This was Barlow’s first general election. A newspaperman by trade, Barlow was the editor of the Okotoks Western Wheel before he was elected MP to represent what was then the federal riding of Macleod in a by-election resulting from the retirement of former MP Ted Menzies in June 2014.
On October 21, a report was received of a bear attacking a vehicle, which was parked on an acreage just west of Coleman. The complainant had put garbage in the trunk of the vehicle the previous night to take to a garbage bin that day. It appears the bear tried to get into vehicle as the rear bumper was partially ripped off.
Cows loose on main street Blairmore
Evening traffic took a strange turn on Thursday, October 22, when two cows were on the loose on Blairmore’s main street.
Crowsnest Pass Fire/Rescue, The RCMP and Fish and Wildlife were called in to capture them.
“We had a few members working that night when they observed the two cows running around,” said Crowsnest RCMP Cpl. Shayne Gudmundson.
After a number of telephone calls, the RCMP were able to contact the owners who advised that they’d been looking for the cows for sometime.
Pumpkins in the Park
Crowsnest Pass residents and visitors made their way through Flumerfelt Park on Monday, November 1 during the annual Pumpkins in the Park display. The Coleman Community Society put on the event.
Mine messes of the past blamed for Gold Creek tailings release
Alberta’s energy regulator continued investigating Riversdale Resources for an incident in July when coal tailings fell into Gold Creek.
Environmental consultants hired by the Australian based company said it occurred because many piles of waste rock remain at the site, the result of decades of poorly managed mining.
Dane McCoy, an environmental consultant with Millennium EMS Solutions Ltd., said the incident that led to the investigation occurred in July when a large pile of coal tailings from an earlier mine site located on Crown Land near Grassy Mountain collapsed into Gold Creek after a heavy rainfall.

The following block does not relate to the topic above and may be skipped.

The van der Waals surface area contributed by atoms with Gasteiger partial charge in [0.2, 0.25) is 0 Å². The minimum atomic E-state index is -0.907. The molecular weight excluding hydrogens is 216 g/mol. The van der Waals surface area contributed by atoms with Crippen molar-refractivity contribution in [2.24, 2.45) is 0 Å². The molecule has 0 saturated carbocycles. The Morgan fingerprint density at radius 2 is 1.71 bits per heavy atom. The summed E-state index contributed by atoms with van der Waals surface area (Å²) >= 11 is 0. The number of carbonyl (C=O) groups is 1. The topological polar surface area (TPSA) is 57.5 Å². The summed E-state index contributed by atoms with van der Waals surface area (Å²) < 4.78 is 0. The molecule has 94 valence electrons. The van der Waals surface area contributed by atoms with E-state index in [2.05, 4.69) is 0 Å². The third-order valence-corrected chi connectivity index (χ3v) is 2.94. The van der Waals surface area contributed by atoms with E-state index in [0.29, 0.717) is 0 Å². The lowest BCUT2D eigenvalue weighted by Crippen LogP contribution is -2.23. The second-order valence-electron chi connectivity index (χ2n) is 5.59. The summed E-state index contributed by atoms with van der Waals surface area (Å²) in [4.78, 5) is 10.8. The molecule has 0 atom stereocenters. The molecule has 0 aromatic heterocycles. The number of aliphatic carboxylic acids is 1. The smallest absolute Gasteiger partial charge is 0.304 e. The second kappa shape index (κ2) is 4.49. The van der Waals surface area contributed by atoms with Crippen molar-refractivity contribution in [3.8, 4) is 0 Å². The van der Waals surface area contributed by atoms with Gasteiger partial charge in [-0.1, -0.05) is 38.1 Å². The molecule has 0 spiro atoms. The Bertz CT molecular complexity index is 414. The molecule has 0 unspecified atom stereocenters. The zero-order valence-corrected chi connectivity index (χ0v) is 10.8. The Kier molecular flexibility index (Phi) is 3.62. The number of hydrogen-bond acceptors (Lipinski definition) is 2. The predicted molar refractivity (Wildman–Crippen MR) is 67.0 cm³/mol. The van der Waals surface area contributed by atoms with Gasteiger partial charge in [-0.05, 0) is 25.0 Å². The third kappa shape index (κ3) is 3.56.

Millenium and Hatfield Consultants have investigated Gold Creek and some of its tributaries and determined that this type of event has been happening since mining ceased on Grassy Mountain sixty years ago.
“Traditionally Alberta hasn’t held anybody responsible for those legacy-mining activities,” he said. “The old legacy open pit mining activities were abandoned because that was alright in the 1960s, we know better now.”
The AER is using a three-phase process to investigate Riversdale to determine whether the company failed to comply with the rules.
“We are currently in the evidence collection phase of the investigation,” said Ryan Bartlett, senior advisor with the Alberta Energy Regulator.
$20,000 raised in honour of Hailey and Terry will go to Lions Park
Over $20,000 was handed over to the Blairmore Lions to make improvements to Lions Park where murder victims Terry Blanchette and his toddler daughter Hailey Dunbar-Blanchette would often play.
The Ride for Terry and Hailey, where about 300 bikers gathered in Longview and made the 130-kilometre ride down the Cowboy Trail to the Pass, brought in about $9,000. A Mountain Radio fundraiser, the recent Harvest of Memories and donations from local businesses garnered another $4,000.
Tammy Tracey, Pure Country’s manager, was handling the donations. She said she’s received donations from as far away as Newfoundland and the U.S. state of Florida.
Riversdale files EIA with regulators
Riversdale filed applications with the provincial and federal governments to move the Grassy Mountain Coal Project to the development stage.
In Aug. 2013, Benga Mining, a Riversdale Resources Ltd. subsidiary, purchased 35,000-acres of coal properties and freehold land assets, including the Grassy Mountain Project, from Devon Energy and Consol Energy for a total of $49.5 million US.
At peak production, the proposed mine would extract 4 million tonnes of coking coal - primarily used to manufacture steel - annually over 25 years.
The project will undergo a joint federal and provincial review process, which is anticipated to take anywhere from 15 to 18 months. Permitting, licensing and construction are expected to take an additional 18-months.